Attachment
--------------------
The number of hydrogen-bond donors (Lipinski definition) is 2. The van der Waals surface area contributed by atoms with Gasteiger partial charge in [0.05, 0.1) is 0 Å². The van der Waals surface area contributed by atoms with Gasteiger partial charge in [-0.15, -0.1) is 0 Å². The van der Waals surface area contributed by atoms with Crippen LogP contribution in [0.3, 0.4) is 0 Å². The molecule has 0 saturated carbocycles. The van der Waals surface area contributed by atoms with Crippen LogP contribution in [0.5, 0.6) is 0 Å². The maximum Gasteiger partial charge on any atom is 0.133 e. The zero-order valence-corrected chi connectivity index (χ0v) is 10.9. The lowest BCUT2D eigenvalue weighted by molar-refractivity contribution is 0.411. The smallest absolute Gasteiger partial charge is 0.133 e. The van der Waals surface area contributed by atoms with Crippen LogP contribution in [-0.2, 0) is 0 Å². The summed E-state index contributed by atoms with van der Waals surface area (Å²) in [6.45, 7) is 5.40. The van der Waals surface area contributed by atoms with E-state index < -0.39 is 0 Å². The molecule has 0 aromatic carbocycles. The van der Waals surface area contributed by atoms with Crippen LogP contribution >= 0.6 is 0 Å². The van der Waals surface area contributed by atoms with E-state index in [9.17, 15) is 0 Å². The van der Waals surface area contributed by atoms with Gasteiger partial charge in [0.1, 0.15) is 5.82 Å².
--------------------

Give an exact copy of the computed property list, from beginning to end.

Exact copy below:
The number of hydrogen-bond donors (Lipinski definition) is 2. The van der Waals surface area contributed by atoms with Gasteiger partial charge in [0.05, 0.1) is 0 Å². The van der Waals surface area contributed by atoms with Gasteiger partial charge in [-0.15, -0.1) is 0 Å². The van der Waals surface area contributed by atoms with Crippen LogP contribution in [0.3, 0.4) is 0 Å². The molecule has 0 saturated carbocycles. The van der Waals surface area contributed by atoms with Crippen LogP contribution in [0.5, 0.6) is 0 Å². The maximum Gasteiger partial charge on any atom is 0.133 e. The zero-order valence-corrected chi connectivity index (χ0v) is 10.9. The lowest BCUT2D eigenvalue weighted by molar-refractivity contribution is 0.411. The smallest absolute Gasteiger partial charge is 0.133 e. The van der Waals surface area contributed by atoms with Crippen LogP contribution in [-0.2, 0) is 0 Å². The summed E-state index contributed by atoms with van der Waals surface area (Å²) in [6.45, 7) is 5.40. The van der Waals surface area contributed by atoms with E-state index < -0.39 is 0 Å². The molecule has 0 aromatic carbocycles. The van der Waals surface area contributed by atoms with Crippen LogP contribution >= 0.6 is 0 Å². The van der Waals surface area contributed by atoms with E-state index in [9.17, 15) is 0 Å². The van der Waals surface area contributed by atoms with Gasteiger partial charge in [0.1, 0.15) is 5.82 Å².